Despite Gilmore’s light-hearted protestations over the proliferation of technology, the pair know well that the experience economy must contend with digital realities.

Pine says: “It’s increasingly difficult to get people’s attention as they spend more time online or in virtual worlds.

Pine and Gilmore recognise customers still want to experience authenticity. In Authenticity – What Consumers Really Want they wrote: “In an increasingly unreal world, consumers choose to buy or not to buy based on how real they perceive an offer. Business today is about being real, original, genuine, sincere and authentic.”

According to Pine, this brings us to the “final offering” of the progression of economic value, which is when experiences start guiding life transformations. “Places like gyms are one step ahead, because they’re already in the business of transformation – people don’t go for the workout, they go for the change it will bring.

“I remind leisure businesses, they used to own the experience economy – until everyone else started getting into their business. They must enhance their experiences if they are to continue to compete.”

What’s the Story?
Pine and Gilmore say the big buzz they get from their jobs is seeing their clients “get it”, changing their mindset, and doing things differently as a result. One past participant of their exclusive thinkAbout event is former brand consultant Rachel Shechtman, who recently opened the highly innovative retail space Story on New York’s 10th Avenue. Described as “a retail space that has the point of view of a magazine, changes like a gallery and sells things like a store,” the 2,000sq ft site is like one imaginative, revolving pop-up shop. Every four to eight weeks, Story changes all its merchandise, design, fixtures and reinvents the store around a different theme.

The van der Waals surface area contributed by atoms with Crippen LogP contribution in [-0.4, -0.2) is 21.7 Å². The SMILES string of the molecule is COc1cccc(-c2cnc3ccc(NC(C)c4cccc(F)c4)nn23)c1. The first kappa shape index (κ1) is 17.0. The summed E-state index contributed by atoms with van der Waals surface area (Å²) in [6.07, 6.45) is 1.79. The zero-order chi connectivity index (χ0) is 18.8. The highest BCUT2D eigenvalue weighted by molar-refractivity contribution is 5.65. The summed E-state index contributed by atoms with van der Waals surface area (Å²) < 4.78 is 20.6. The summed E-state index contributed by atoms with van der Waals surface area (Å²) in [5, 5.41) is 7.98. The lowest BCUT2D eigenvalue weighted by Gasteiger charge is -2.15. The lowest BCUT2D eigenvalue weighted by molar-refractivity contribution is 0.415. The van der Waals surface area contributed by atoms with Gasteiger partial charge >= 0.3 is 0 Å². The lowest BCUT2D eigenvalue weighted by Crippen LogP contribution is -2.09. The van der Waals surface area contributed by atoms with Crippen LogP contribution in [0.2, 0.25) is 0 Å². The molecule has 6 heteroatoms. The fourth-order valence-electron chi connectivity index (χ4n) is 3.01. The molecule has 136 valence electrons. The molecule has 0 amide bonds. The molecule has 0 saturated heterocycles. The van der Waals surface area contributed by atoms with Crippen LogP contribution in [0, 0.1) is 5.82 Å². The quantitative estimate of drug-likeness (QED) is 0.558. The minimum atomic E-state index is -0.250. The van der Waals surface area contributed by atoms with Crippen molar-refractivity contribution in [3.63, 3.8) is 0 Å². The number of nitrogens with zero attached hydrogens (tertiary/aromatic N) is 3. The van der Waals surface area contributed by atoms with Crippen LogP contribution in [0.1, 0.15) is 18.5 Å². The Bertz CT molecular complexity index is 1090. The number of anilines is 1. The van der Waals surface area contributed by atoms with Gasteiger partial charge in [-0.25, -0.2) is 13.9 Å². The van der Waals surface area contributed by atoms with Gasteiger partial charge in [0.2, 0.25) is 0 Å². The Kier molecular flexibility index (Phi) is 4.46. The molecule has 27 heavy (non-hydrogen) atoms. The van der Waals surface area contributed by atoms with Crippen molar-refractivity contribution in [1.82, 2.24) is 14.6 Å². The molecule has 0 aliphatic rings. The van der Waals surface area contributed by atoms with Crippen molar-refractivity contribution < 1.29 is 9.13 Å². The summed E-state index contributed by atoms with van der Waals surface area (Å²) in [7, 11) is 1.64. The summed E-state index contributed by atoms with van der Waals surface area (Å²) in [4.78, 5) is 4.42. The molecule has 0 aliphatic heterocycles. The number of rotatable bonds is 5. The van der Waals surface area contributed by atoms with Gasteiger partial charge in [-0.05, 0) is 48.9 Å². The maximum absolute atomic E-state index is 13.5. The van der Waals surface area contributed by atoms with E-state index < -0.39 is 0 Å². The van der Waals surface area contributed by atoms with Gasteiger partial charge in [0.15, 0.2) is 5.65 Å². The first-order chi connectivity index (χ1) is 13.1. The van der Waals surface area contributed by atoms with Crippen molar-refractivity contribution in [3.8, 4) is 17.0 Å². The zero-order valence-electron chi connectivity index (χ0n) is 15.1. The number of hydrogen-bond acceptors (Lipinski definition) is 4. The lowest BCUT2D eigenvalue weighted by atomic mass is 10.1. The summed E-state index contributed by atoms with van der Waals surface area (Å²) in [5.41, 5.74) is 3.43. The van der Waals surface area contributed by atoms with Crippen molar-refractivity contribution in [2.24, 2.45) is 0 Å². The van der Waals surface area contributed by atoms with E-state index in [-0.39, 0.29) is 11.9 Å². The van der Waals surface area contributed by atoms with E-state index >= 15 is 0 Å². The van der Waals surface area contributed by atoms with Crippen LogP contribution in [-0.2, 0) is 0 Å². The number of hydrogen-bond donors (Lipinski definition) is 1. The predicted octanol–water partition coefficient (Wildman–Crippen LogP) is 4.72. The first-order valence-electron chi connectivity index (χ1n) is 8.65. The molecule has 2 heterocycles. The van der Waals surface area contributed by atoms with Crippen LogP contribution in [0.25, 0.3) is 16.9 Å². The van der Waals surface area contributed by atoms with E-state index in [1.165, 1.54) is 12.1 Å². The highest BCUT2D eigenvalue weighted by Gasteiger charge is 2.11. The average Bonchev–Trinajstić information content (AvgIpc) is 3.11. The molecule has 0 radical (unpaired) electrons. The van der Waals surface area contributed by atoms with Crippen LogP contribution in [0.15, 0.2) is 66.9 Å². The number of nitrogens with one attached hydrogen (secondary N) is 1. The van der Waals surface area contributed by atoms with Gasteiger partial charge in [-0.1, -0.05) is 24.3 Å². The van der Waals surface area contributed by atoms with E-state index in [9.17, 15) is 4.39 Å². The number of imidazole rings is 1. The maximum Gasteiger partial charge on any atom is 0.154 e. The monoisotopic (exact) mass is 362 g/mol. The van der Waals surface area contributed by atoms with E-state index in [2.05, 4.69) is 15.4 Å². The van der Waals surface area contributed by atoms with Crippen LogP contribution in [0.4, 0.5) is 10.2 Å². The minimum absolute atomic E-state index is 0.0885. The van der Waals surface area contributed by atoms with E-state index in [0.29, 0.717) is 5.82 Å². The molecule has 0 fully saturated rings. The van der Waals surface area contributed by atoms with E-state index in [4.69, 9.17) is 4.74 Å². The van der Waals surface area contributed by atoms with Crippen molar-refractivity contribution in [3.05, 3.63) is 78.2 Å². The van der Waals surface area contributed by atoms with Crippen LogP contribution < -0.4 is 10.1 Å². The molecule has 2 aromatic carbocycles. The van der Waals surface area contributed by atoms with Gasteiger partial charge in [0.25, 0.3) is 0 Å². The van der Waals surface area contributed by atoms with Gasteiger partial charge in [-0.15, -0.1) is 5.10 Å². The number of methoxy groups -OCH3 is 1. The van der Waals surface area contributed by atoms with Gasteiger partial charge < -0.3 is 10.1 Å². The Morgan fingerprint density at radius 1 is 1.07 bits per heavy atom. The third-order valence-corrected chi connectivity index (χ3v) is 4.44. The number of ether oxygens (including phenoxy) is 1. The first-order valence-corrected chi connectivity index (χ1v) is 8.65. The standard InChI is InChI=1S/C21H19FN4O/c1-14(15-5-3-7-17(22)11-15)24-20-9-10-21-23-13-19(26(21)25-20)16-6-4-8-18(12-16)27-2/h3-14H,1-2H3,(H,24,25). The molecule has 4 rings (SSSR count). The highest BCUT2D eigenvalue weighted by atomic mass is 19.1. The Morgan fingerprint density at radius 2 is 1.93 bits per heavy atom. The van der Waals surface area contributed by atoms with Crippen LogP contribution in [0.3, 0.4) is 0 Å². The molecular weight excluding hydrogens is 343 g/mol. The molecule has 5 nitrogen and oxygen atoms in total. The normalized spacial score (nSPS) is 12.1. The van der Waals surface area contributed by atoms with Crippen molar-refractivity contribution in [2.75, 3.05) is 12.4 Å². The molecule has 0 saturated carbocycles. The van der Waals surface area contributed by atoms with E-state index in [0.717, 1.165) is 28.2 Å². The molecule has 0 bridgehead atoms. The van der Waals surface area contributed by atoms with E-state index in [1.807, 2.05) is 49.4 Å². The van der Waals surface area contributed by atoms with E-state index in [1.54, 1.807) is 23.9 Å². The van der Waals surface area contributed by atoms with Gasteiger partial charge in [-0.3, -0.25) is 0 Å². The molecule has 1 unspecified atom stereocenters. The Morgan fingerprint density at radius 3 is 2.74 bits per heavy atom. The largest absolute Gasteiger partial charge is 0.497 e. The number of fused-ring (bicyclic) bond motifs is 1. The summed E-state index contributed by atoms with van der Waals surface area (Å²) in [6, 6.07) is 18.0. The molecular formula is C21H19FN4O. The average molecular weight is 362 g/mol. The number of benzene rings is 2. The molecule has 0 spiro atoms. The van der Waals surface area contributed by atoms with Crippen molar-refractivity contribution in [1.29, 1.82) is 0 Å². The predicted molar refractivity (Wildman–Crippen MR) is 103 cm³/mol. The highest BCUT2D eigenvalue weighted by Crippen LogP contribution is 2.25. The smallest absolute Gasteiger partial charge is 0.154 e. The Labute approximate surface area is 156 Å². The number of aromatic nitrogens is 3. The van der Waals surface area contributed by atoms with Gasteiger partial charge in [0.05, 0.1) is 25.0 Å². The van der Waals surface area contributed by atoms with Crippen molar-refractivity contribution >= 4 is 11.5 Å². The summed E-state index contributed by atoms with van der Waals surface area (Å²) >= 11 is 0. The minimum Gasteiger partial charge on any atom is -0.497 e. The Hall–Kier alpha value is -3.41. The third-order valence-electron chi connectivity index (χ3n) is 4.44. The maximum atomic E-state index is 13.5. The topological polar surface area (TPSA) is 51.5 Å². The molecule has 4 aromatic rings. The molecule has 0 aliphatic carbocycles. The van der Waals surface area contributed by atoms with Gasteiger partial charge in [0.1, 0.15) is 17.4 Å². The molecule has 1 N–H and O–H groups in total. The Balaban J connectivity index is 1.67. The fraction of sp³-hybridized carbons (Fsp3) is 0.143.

Spelling and superheroes
Each year at their thinkAbout event, Pine and Gilmore choose one standout business as the recipient of their annual EXPY award to honour their exceptional contribution to the client experience. Last year it was awarded for the first time to a non-profit organisation called 826 National. The business is a network of eight writing and tutoring centres that help under-resourced students aged 6 to 18 explore their creativity and improve their literacy.

Pine says: “What’s interesting is the planners stopped them opening up their first tutoring business in a retail zone, so their answer was to put up a fun little store in front of it. Their first was a Pirate Supply store selling hooks and eye patches and wooden legs. Every place they go now they open up a store. In Brooklyn, there’s a Superheroes store. It also helps take away some of the stigma of kids having to walk in for extra tutoring.”

EXPY winner 826 National

EXPY winner 826 National is a network of eight writing and tutoring centres in the US that help under-resources students aged 6-18 improve their literacy. When planners stopped them opening their first business in a retail zone, their answer was to put up a fun little store at the front of it. Their first was a pirate supply shop, selling eye patches and hooks. Now every centre has a theme – including a superheroes shop in Brooklyn. It also helps take away some of the stigma for kids.

EXPY winner 826 National
Get real – get virtual

In his most recent book, Infinite Possibility – Creating Customer Value on the Digital Frontier, Pine identifies the problem of “the migration of virtuality”.

He says: “People bring all this technology with them and they’re just a click away from leaving your experience. How do you get them to engage with their technology so they are more fully immersed in your experience?”

He cites the Kim Possible World Showcase Adventure that played at Disney’s Epcot centre last year. “For teens and tweens, Epcot is the most boring part, but this exhibit used digital technology to allow them to go on an adventure within Epcot that had nothing to do with the park.”

Kids were given special mobile phones and used the technology to find clues around the park as if they were in an episode with the Kim Possible tv character, leading to a special area where they got to save the world from Dr Evil.



Get real – get virtual

Originally published in Leisure Handbook 2014 edition